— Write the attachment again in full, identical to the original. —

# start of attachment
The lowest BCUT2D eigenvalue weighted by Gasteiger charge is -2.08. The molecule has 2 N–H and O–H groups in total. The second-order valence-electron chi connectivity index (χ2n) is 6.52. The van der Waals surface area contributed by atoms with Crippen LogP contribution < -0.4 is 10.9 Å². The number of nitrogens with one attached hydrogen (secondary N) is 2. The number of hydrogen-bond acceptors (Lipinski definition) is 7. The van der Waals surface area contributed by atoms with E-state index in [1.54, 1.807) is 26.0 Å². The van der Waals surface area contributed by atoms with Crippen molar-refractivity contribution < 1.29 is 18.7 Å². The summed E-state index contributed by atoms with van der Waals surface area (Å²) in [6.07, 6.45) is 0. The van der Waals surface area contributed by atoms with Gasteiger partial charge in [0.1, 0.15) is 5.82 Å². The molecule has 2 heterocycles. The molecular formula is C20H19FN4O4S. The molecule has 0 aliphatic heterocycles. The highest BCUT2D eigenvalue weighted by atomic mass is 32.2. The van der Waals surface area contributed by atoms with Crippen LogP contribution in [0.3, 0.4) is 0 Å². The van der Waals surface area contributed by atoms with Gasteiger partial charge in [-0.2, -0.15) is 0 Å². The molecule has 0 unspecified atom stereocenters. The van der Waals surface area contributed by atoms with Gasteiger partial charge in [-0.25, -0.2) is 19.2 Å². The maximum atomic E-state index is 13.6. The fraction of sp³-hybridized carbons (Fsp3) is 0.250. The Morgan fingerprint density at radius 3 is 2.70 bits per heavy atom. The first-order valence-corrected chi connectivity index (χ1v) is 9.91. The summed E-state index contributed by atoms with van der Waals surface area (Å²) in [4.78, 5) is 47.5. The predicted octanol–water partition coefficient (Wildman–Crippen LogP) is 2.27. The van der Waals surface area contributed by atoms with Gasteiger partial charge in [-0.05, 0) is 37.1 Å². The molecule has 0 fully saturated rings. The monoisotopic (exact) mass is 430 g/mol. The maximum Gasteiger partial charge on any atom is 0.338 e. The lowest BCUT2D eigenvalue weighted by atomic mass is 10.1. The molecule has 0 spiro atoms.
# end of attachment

The lowest BCUT2D eigenvalue weighted by Gasteiger charge is -2.08. The molecule has 2 N–H and O–H groups in total. The second-order valence-electron chi connectivity index (χ2n) is 6.52. The van der Waals surface area contributed by atoms with Crippen LogP contribution < -0.4 is 10.9 Å². The number of nitrogens with one attached hydrogen (secondary N) is 2. The number of hydrogen-bond acceptors (Lipinski definition) is 7. The van der Waals surface area contributed by atoms with E-state index in [1.54, 1.807) is 26.0 Å². The van der Waals surface area contributed by atoms with Crippen molar-refractivity contribution < 1.29 is 18.7 Å². The summed E-state index contributed by atoms with van der Waals surface area (Å²) in [6.07, 6.45) is 0. The van der Waals surface area contributed by atoms with Gasteiger partial charge in [0.1, 0.15) is 5.82 Å². The molecule has 2 heterocycles. The molecular formula is C20H19FN4O4S. The molecule has 0 aliphatic heterocycles. The highest BCUT2D eigenvalue weighted by atomic mass is 32.2. The van der Waals surface area contributed by atoms with Crippen LogP contribution in [0.3, 0.4) is 0 Å². The van der Waals surface area contributed by atoms with Gasteiger partial charge in [-0.2, -0.15) is 0 Å². The molecule has 0 unspecified atom stereocenters. The van der Waals surface area contributed by atoms with Gasteiger partial charge in [-0.25, -0.2) is 19.2 Å². The maximum atomic E-state index is 13.6. The fraction of sp³-hybridized carbons (Fsp3) is 0.250. The Morgan fingerprint density at radius 3 is 2.70 bits per heavy atom. The first-order valence-corrected chi connectivity index (χ1v) is 9.91. The summed E-state index contributed by atoms with van der Waals surface area (Å²) in [4.78, 5) is 47.5. The predicted octanol–water partition coefficient (Wildman–Crippen LogP) is 2.27. The van der Waals surface area contributed by atoms with Gasteiger partial charge in [-0.05, 0) is 37.1 Å². The molecule has 0 fully saturated rings. The monoisotopic (exact) mass is 430 g/mol. The maximum Gasteiger partial charge on any atom is 0.338 e. The lowest BCUT2D eigenvalue weighted by atomic mass is 10.1. The molecule has 0 spiro atoms.